Climate crisis requires urgent action which would accelerate impactful initiatives to address problem

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Staff Reporter

As the global climate negotiations at COP26 in Glasgow have now drawn to a close. We know the science we have just nine years to halve emissions to limit warming to 1.5°C and avoid the worst consequences of climate change.

Already at 1.1°C, Extreme weather is wrecking the lives of the most vulnerable and driving greater inequality. And the impact is expected to get worse even if we limit warming to 1.5°C.

A stakeholders’ workshop on coastal climate vulnerabilities, challenges and opportunities, organized by Oxfam and WWF Pakistan, concluded.

Experts from civil society, the government and media came together to promote coordinated efforts for addressing major climate issues of the coastal areas.

The consensus was that this climate crisis requires urgent action and strong coordination towards enhancing inter-departmental and cross-sectoral efforts, which could accelerate impactful initiatives to address climate change.

Speaking on the occasion, Dr. Abdul Rahim Soomro, Secretary Culture Department, government of Sindh Chief Guest of the ceremony said that the Coastal Climate Vulnerability in Pakistan still needs better attention at federal and provincial level to broadly understand the issue and for its inclusive solution.

He urged the need of persistent actions and coordinated efforts to ensure a resilient future for all “it is the time we think of climate change a development issue that has the potential to increase social differences and injustice especially for those who are already living on the edge in the face of climate change”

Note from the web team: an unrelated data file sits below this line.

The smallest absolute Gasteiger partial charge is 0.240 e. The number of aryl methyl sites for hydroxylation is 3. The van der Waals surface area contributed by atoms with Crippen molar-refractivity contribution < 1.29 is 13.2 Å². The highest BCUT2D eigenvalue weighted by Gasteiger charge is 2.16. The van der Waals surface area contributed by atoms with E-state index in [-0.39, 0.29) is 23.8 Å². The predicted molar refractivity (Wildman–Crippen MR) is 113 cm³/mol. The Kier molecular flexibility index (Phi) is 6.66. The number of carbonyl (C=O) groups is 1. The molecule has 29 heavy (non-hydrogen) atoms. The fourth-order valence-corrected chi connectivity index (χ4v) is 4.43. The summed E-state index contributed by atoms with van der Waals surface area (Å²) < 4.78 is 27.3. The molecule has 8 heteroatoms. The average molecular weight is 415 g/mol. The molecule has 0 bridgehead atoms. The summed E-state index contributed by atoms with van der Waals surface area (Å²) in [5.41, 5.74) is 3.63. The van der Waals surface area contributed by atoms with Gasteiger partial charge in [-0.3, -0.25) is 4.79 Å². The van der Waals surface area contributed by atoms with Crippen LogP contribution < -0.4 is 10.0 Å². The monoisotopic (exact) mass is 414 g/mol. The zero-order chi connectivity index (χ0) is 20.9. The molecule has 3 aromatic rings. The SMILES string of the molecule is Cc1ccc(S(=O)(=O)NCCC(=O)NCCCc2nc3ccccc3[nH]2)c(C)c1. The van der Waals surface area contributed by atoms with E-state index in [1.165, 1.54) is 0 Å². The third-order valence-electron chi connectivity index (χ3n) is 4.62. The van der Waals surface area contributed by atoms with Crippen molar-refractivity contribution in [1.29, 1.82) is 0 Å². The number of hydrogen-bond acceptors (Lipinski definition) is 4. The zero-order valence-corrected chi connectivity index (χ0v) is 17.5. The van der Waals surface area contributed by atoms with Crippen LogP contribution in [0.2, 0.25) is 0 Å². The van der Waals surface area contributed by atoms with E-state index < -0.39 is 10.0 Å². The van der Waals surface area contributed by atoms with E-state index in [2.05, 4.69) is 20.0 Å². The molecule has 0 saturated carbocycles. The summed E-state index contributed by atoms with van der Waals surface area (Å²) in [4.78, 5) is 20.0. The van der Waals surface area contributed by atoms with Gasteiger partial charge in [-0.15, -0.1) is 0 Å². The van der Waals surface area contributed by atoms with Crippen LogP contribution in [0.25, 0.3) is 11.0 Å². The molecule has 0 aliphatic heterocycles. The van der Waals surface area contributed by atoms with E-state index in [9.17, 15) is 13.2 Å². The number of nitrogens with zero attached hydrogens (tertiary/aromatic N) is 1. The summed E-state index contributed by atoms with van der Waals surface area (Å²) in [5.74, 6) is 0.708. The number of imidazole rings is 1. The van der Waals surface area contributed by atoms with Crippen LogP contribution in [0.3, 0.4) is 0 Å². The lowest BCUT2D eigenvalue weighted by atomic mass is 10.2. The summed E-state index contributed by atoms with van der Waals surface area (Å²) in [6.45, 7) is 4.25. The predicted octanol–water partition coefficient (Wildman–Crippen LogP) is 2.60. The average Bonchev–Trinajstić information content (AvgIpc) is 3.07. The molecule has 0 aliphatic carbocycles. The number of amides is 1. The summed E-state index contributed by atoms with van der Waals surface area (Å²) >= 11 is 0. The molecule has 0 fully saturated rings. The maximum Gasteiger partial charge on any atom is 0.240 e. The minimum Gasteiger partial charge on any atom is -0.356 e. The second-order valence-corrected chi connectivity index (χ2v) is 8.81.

Welcoming the participants Oxfam’s Project Manager Food Security, Mr. Muhammad Aurangzaib said, “Oxfam is respected as a force that is part of the global movement for climate justice. Pakistan’s poorest communities are hit worst by the climate crisis.

Speaking on the occasion, Dr. Tahir Rasheed, Regional Director, WWF-Pakistan said that climate change is posing a serious threat to present and coming generations. It is causing biodiversity loss, habitat degradation and exacerbating freshwater scarcity in Pakistan.

The joint initiative of WWF-Pakistan and Oxfam aims to enhance the resilience of vulnerable coastal communities to climate change through inclusive development and mitigation strategies.

The project integrates a stakeholder inclusive implementation strategy and working towards developing a strong research based to determine the scale of vulnerability of natural resource dependent communities through Vulnerability Risk Assessment at Keti Bunder and Kharo Chan.

The work carried our as part of this project together with consultations and research has helped in drafting sectoral Local Action Plan of Adaptation for vulnerable coastal communities of Keti Bunder and Kharo Chan and its integration into the polices and development budgets.

The work carried out under this project also successfully demonstrated adaptation models such as small scale aquaculture as an alternative livelihood source as well as cultivation of soan grass as alternate fodder crops for livestock otherwise rely on mangroves for fodder.

A research to assess the role of mangroves in DRR and economic valuation of DRR associated ecosystem services has also been carried out as part of this initiative.

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